Earlier this month Jens Weiser set out from southern Africa to find out more about the region’s biology and geology. Back aboard FS Meteor, he’s searching for layers of lagoonal muds to see what the climate was like here in the late Quaternary…
After quite a lot of transit, we arrived at our first big station off Durban on Wednesday afternoon. On our way here we used the time to introduce ourselves and our work to the rest of the group. Every participant had prepared a short talk about a recently finished project or his/her home institution. Since we all come from different parts of the world (South Africa, Germany, Kenya, Madagascar, Mauritius and Spain) and are involved in very different projects, these sessions were a nice opportunity to think outside the box for a while. I had for example never heard a talk on the ecology of fish larvae before, so meant that I could look at the environment from another perspective, rather than my usual geological approach.
We started our fieldwork with a CTD (Conductivity, Temperature, Density)-cast, as we will on every major stop from now on. The device is lowered down to a specific depth, constantly measuring the physical properties of the water. These will give a good insight into the architecture of the water mass and should correlate with the biological data too.
The biological work included plankton nets, multi nets and a ring trawl. The nets are used to retrieve plankton in various sizes and from varying depths, since the opening of the multi net can be opened and closed independently. As it is towed vertically back to the ship, different levels of the water column can be sampled. The ring trawl is towed while the vessel is moving and recovers plankton from the surface. During analysis, the biologist on board will focus on the fish larvae and copepods. As we are following the Agulhas Current to the South, changes in their age and abundance will give insight into the ecology of these organisms in this hydrologically dynamic region.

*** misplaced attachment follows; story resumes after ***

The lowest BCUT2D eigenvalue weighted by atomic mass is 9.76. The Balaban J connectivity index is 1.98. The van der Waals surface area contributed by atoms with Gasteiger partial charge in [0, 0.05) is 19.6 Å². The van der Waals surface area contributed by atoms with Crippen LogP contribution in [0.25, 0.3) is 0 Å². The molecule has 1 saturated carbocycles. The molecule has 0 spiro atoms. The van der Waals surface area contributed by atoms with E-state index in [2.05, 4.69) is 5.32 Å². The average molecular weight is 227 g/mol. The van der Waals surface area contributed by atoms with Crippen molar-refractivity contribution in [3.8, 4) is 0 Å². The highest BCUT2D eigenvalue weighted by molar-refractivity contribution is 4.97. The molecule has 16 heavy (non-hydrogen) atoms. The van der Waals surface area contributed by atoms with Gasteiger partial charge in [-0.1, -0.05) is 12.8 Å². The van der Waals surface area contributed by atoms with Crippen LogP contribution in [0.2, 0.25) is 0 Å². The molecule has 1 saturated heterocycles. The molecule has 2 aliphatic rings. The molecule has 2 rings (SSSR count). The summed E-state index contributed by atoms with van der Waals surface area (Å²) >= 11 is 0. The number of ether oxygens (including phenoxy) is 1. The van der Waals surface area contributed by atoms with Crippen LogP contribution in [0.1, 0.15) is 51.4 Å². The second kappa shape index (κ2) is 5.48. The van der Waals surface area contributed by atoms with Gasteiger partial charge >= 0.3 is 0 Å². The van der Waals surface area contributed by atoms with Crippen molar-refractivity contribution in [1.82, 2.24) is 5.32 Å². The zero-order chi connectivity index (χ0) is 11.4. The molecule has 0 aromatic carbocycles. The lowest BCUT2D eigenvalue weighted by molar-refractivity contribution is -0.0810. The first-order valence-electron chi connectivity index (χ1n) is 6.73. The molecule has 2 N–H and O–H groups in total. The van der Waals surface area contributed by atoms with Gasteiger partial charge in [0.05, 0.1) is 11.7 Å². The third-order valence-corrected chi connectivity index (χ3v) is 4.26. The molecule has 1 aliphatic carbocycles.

The weather was far from perfect the entire night, but when we wanted to start the geological work just before sunrise the strong rain and winds of up to 8 on the Beaufort Scale made things really uncomfortable. Since the selected sites looked promising on the PARASOUND (sub-seafloor, high-resolution imaging) instrument, we wanted to try it anyway. Promising, in this case, means: a thin layer of coarse, sandy sediments overlying lagoonal muds – what we were searching for. The first device we tried was the gravity corer, which uses only a heavy weight to force the drill pipe into the sediment. This did not return a satisfying core though, even when we changed the position. So we switched to the Vibrocorer, which uses a vibrating engine and is more suitable for coarse-grained sediments. This worked much better and throughout the day we were able to recover three cores of that were 5 metres long. Unfortunately none of them reached the lagoonal sediments, which are the more useful paleoenvironmental archive. A more detailed investigation in the next few days will reveal whether we can use the sand and shell debris we have recovered anyway. Some of the biologist are interested in them as well – it’s a good thing we are on such a multidisciplinary cruise.
By Jens Weiser, University of Bremen
Catch up on findings from the research cruise here.